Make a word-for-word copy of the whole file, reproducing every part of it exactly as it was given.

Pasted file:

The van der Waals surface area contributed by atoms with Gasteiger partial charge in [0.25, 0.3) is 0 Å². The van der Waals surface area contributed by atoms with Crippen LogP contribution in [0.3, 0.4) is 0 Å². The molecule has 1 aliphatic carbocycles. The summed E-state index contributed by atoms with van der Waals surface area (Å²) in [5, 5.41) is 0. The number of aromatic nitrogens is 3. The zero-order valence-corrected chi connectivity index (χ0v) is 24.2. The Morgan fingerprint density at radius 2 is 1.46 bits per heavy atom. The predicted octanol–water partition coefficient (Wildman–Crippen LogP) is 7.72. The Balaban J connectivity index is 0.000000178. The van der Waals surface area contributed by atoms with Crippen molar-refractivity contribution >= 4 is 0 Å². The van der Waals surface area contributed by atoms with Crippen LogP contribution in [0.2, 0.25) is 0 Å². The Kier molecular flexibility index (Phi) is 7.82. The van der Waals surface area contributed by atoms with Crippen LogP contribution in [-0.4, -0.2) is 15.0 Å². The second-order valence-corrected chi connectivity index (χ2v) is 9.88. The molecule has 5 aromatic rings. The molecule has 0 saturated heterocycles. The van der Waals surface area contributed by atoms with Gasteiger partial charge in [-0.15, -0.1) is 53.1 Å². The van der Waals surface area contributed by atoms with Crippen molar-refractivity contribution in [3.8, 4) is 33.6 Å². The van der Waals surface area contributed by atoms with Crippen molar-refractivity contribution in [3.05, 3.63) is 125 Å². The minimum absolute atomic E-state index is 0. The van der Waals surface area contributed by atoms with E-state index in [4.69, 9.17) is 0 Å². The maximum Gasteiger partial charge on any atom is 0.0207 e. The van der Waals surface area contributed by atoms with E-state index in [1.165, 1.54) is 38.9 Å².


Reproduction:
The van der Waals surface area contributed by atoms with Gasteiger partial charge in [0.25, 0.3) is 0 Å². The van der Waals surface area contributed by atoms with Crippen LogP contribution in [0.3, 0.4) is 0 Å². The molecule has 1 aliphatic carbocycles. The summed E-state index contributed by atoms with van der Waals surface area (Å²) in [5, 5.41) is 0. The number of aromatic nitrogens is 3. The zero-order valence-corrected chi connectivity index (χ0v) is 24.2. The Morgan fingerprint density at radius 2 is 1.46 bits per heavy atom. The predicted octanol–water partition coefficient (Wildman–Crippen LogP) is 7.72. The Balaban J connectivity index is 0.000000178. The van der Waals surface area contributed by atoms with Crippen molar-refractivity contribution >= 4 is 0 Å². The van der Waals surface area contributed by atoms with Crippen LogP contribution in [0.2, 0.25) is 0 Å². The Kier molecular flexibility index (Phi) is 7.82. The van der Waals surface area contributed by atoms with Crippen LogP contribution in [-0.4, -0.2) is 15.0 Å². The second-order valence-corrected chi connectivity index (χ2v) is 9.88. The molecule has 5 aromatic rings. The molecule has 0 saturated heterocycles. The van der Waals surface area contributed by atoms with Gasteiger partial charge in [-0.15, -0.1) is 53.1 Å². The van der Waals surface area contributed by atoms with Crippen molar-refractivity contribution in [3.8, 4) is 33.6 Å². The van der Waals surface area contributed by atoms with Crippen molar-refractivity contribution in [3.05, 3.63) is 125 Å². The minimum absolute atomic E-state index is 0. The van der Waals surface area contributed by atoms with E-state index in [4.69, 9.17) is 0 Å². The maximum Gasteiger partial charge on any atom is 0.0207 e. The van der Waals surface area contributed by atoms with E-state index in [1.165, 1.54) is 38.9 Å².